“I am. And I’m not,” Ella began. She swallowed the knot in her throat and peered at the book. “You’re who I wanted to be.”

A few tears dampened the page.

The girl put her hand on Ella’s shoulder. Ella laughed slightly. This is absurd. All of it.

“Why are you crying?” the girl asked.

Ella didn’t know how to answer that. Not simply, at least.

“It doesn’t matter,” Ella said, wiping away her tears. She hesitated. “Tell me about…our life. It’ll make me feel better.”

“Our life?” the girl thought for a moment. “Hmm…We grew up in Bellwick. It was a small village. Too small. Our mom and dad are farmers, but Mom’s parents were poets. So, Mom used to read to us. She taught us how to read and write and we hated it. Um…oh! On our eighth birthday, Dad bought us a paint set. That was the best day,” the girl said, grinning. “Our best friend Theo lived in the house next to us. His cat, Patches, had babies and he gave us Misty. A lot of our paintings were of Misty,” the girl laughed.

Ella smiled at that truth.

“We’re married to Theo,” the girl continued. “Everyone thought we were too young. But they were wrong. Now we live in Silentvale and our paintings are displayed in the gallery! We couldn’t believe it…”

Ella stared at the girl as if she were a mirror. Only this mirror reflected the life she had only ever seen in her mind. The knot in her throat grew tighter.

“What did you mean when you said I’m ‘who you wanted to be’?” the girl asked.

“You won’t like what I tell you,” Ella admitted. But you won’t remember anyway. “The life you have…it’s not real. Not entirely. It’s the life I always imagined for myself. The life I always wanted.”

“Then,” the girl hesitated. “I’m not real?”

Ella thought back to what the bookkeeper had said. “You are. In a way. This story—your story—is the one that’ll be remembered.”

“It’s not your story too?”

Ella shook her head.

“In my story, Mom never read to me and Dad didn’t buy me a paint set. I bought myself a paint set with what I saved. I had to hide it at Theo’s house. Misty was real, and the paintings, but I never married Theo.” Ella took a deep breath. “He died after he was drafted in the war…so did Dad. Mom got sick and died too. I would’ve been entirely alone if it wasn’t for Misty.” She clutched onto the book. “I never lived in Silentvale. But there was a contest for the gallery, and I entered. The night before I was supposed to leave…there was a raid. All of Bellwick was burned down. Misty…she died too…” Ella could barely get her words out. “I lost everything…”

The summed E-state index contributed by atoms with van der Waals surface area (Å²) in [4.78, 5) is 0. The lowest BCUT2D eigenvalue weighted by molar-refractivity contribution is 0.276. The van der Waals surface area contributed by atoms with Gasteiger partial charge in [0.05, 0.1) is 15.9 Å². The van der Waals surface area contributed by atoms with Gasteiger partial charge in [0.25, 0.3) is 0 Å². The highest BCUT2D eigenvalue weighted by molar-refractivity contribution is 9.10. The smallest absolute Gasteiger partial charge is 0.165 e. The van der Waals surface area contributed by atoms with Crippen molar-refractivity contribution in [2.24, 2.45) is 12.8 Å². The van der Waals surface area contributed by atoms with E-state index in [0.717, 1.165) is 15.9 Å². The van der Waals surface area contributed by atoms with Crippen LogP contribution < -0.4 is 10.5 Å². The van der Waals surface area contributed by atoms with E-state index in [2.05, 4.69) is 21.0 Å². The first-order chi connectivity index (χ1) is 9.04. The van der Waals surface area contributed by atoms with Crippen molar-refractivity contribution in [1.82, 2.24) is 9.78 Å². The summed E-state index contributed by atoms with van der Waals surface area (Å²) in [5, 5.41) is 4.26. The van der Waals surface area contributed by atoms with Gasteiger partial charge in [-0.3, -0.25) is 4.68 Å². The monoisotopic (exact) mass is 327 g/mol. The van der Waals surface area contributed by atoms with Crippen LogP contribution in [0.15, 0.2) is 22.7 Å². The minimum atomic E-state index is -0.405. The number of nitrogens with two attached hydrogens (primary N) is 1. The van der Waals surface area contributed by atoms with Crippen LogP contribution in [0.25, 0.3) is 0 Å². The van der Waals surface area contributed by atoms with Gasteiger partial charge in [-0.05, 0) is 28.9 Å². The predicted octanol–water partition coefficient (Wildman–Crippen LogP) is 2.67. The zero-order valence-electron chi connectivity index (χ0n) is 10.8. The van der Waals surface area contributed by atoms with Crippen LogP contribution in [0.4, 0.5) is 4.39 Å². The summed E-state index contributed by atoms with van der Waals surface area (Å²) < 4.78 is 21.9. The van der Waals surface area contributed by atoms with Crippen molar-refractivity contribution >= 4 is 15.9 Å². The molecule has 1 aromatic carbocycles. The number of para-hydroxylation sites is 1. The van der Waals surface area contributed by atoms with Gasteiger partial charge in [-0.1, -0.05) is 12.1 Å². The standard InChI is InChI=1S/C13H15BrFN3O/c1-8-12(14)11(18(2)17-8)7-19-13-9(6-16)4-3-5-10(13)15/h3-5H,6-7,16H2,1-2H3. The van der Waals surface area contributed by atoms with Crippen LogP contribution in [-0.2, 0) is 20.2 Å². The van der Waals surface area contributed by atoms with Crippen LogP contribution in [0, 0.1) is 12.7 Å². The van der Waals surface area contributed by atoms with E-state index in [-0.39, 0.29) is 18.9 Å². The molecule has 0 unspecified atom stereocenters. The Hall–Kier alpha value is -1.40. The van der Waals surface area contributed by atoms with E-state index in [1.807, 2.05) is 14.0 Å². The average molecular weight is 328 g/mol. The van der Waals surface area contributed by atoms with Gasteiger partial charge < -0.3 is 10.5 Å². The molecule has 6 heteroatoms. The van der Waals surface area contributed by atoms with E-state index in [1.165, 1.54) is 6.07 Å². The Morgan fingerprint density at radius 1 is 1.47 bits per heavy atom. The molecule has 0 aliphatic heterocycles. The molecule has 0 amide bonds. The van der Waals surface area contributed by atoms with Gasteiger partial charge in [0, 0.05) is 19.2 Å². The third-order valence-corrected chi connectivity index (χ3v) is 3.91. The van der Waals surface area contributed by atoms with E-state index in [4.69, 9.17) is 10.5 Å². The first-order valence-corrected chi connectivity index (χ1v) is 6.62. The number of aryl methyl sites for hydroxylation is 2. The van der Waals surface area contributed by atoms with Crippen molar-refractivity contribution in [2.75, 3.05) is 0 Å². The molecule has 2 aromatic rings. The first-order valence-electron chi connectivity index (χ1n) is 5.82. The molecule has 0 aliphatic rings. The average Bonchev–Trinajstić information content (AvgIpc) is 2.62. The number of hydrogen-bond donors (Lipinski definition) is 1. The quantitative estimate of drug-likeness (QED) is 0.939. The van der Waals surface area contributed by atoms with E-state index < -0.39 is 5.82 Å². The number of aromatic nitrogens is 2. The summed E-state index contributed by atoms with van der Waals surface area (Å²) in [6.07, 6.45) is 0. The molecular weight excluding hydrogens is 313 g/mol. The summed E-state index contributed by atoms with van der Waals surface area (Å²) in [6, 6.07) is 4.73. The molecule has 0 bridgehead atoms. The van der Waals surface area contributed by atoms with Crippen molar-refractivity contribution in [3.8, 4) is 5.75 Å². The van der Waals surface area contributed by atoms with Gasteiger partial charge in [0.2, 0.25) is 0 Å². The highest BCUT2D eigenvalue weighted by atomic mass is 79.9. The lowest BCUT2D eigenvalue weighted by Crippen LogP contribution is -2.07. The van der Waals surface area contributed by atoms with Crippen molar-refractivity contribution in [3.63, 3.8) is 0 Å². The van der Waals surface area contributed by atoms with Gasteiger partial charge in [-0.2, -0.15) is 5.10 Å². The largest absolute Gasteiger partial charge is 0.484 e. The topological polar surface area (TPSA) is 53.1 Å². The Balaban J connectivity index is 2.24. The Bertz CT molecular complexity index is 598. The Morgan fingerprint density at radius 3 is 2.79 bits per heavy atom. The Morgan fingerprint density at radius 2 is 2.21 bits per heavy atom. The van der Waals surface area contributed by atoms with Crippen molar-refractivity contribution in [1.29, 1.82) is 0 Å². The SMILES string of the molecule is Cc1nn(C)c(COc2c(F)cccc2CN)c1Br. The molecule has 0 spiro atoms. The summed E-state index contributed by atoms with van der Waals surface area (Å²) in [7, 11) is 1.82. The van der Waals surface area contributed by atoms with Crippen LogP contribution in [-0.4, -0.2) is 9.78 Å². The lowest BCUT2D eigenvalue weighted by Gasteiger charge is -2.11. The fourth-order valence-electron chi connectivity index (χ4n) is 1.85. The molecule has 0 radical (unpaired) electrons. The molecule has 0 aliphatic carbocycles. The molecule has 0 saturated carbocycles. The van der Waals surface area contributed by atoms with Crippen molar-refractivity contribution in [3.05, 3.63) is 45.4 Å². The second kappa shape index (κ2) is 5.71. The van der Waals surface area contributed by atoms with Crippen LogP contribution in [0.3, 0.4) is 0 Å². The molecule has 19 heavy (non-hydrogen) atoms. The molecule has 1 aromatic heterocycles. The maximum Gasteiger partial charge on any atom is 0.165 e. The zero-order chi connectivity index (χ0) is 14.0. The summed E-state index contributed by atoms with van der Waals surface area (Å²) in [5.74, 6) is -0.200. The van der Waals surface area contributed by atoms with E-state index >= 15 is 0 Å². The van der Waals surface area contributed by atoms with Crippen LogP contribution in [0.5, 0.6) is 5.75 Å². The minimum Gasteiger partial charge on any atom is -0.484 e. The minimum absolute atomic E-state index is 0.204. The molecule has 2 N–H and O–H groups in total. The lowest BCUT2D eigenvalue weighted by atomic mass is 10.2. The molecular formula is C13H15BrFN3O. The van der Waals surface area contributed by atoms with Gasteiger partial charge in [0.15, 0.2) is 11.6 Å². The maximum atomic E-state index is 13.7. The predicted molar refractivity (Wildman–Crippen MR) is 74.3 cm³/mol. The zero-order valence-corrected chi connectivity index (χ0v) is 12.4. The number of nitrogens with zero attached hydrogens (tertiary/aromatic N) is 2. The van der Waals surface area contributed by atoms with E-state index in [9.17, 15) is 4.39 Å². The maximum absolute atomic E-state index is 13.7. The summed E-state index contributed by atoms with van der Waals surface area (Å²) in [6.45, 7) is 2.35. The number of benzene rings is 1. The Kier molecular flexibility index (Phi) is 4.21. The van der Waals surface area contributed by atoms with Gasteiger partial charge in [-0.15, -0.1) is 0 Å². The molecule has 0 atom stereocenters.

Tears fell from the girl. She was experiencing only an echo of the pain Ella felt.

“You won’t remember what I told you,” Ella reassured. “You’ll forget once I leave. But your life will be more real than mine. You will be remembered as Ella Lembrook.”

The girl was trying to piece it all together. “What about you?”

“Now, I can leave. Leave this life behind…as if it never existed.”

“Leave? And go where?”

“Wherever you go after life.”

“What!? No. You can’t do that to yourself!” the girl protested.

“I can. I didn’t get to choose the life I started with, but I can choose when I want it to end—”

“That’s not right—”

“People die every day, and they don’t always get to choose how or when. People are forgotten every day. I’ve already decided, and you know how stubborn we are. In this one way, I’m lucky. I get to rewrite my story.”

The girl sat with Ella in silence.

“Tell me your favorite memory,” Ella finally said.

The girl glanced at Ella regrettably. She took a deep breath. “My favorite memory…is my first kiss with Theo. By the lavender fields. He thought it would be sweet, but I’m allergic to lavender and I kept sneezing.” The girl laughed. “He held my hand the entire night. That was the night he promised to marry me.”

Ella smiled, thinking back on that moment.

“Was that real?” the girl asked.

Ella took one final look at herself. “It was,” she said, and closed the book.